It has been a year since Liverpool entered lockdown for the first time – Director of Public Health Matthew Ashton reflects on 12 months of dealing with the worst pandemic in a century.
If we have to start anywhere when writing about the last 12 months, it has to be thinking about the 1,300 people in Liverpool who have lost their lives as a result of Covid-19, and their families and friends, along with everyone else across the country and indeed the world.
It is also easy to forget that many others – up to one in five people – suffer some form of what has been dubbed long-Covid, suffering symptoms many weeks, months and even a year after contracting the virus.
This will undoubtedly be one of the biggest challenges for the health service as we emerge from the pandemic, particularly as little is still known about the long term effects on the body.
In addition, every single one of us has been affected by Covid, even if we have not had it ourselves.
Not being able to see our family and friends.
Social distancing and wearing face coverings.
Working from home.
Businesses and livelihoods lost.
Impact on our personal mental health and resilience levels.
There is a substantial amount of recovery needed for the city, both economically and from a health and wellbeing perspective.
As Director of Public Health, my work is usually largely taken up with trying to increase life expectancy by getting people to give up smoking, drinking less, taking more exercise and attending health screening programmes.
Although a pandemic is something we had carried out emergency planning exercises for, in the public consciousness it wasn’t an issue because there hadn’t been one in living memory.
If you had polled people before the pandemic, terrorism and the consequences of Brexit would have been far further up the things they were worried about. Even though the consequences, as we have seen, are more wide ranging and far reaching.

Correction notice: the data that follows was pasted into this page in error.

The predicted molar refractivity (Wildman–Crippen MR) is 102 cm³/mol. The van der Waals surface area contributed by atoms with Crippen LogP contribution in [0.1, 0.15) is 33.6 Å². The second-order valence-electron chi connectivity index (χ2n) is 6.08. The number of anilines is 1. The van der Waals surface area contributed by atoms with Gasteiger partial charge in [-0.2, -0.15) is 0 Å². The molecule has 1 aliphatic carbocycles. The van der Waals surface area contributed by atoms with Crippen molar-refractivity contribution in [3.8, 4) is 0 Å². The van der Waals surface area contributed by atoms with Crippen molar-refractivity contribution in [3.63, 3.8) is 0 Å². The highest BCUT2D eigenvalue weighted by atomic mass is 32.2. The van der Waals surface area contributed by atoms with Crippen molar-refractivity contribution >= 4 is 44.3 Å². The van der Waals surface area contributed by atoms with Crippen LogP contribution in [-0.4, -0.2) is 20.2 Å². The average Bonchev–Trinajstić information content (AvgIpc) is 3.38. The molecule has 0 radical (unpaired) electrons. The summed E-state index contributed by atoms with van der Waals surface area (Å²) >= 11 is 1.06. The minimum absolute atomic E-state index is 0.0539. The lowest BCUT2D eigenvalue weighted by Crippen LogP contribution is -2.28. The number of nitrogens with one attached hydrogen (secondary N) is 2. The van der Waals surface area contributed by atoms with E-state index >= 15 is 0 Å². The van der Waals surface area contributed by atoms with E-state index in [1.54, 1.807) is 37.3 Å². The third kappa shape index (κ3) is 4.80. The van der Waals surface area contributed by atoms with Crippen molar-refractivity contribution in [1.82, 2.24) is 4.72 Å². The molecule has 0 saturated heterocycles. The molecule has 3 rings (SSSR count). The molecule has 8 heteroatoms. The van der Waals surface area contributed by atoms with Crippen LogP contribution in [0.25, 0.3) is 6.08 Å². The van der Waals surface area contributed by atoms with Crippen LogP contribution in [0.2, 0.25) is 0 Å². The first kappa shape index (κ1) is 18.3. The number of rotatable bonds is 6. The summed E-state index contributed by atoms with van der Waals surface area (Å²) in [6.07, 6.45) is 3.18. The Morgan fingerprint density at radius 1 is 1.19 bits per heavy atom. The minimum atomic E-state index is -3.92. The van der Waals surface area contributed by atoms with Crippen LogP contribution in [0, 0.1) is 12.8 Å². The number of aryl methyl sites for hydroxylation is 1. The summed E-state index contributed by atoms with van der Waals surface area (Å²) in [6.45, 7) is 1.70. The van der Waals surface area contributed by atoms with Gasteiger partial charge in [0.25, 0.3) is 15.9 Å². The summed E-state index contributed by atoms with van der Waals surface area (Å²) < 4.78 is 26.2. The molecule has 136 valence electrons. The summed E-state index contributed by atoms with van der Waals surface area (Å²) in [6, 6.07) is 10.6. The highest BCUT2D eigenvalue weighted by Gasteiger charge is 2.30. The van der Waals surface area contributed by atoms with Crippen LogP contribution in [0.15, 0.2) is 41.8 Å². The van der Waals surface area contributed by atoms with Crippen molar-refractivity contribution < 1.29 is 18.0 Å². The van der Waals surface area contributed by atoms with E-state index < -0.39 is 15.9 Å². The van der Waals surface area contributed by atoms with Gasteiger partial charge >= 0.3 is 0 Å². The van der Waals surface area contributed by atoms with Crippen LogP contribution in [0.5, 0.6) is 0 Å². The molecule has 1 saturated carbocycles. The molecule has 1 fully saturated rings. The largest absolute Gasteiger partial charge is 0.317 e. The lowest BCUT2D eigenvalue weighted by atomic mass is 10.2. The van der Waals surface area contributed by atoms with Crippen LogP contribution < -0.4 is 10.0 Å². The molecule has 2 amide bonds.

But amongst the negatives of the last year, there have been huge positives – particularly in the leadership I have seen in this city.
Everybody has downed tools and turned their attention to supporting the fight against Covid.
And this includes our brilliant citizens – from following the guidance to looking out for fellow residents.
I need to pay particular tribute to my public health team – I started in post on 1st April and their response has been nothing short of amazing.
Many have worked 15 hour days for most of the last year – as have many others across the council and in other sectors dealing with the challenges of Covid.
But this is very much a team effort.
Everything we have done in the city has been through the organised efforts of society, the definition of public health in practice itself.
There are too many to mention, but our environmental health, communities, adult social care and children’s services departments, schools, cultural partners, our incredible NHS, the business and hospitality sector, the voluntary and community sector, our world-class football clubs, the emergency services and the military have all played a part in our response. And many more.
I was particularly proud of our response to the outbreak in Princes Park last summer, taking a hyperlocal approach to managing an outbreak in a specific part of Liverpool. We closed down the outbreak in under three weeks, supported and led by councillors, community champions and faith leaders. It was old fashioned public health work at its best – going door by door, street by street to spread the word and reduce the spread.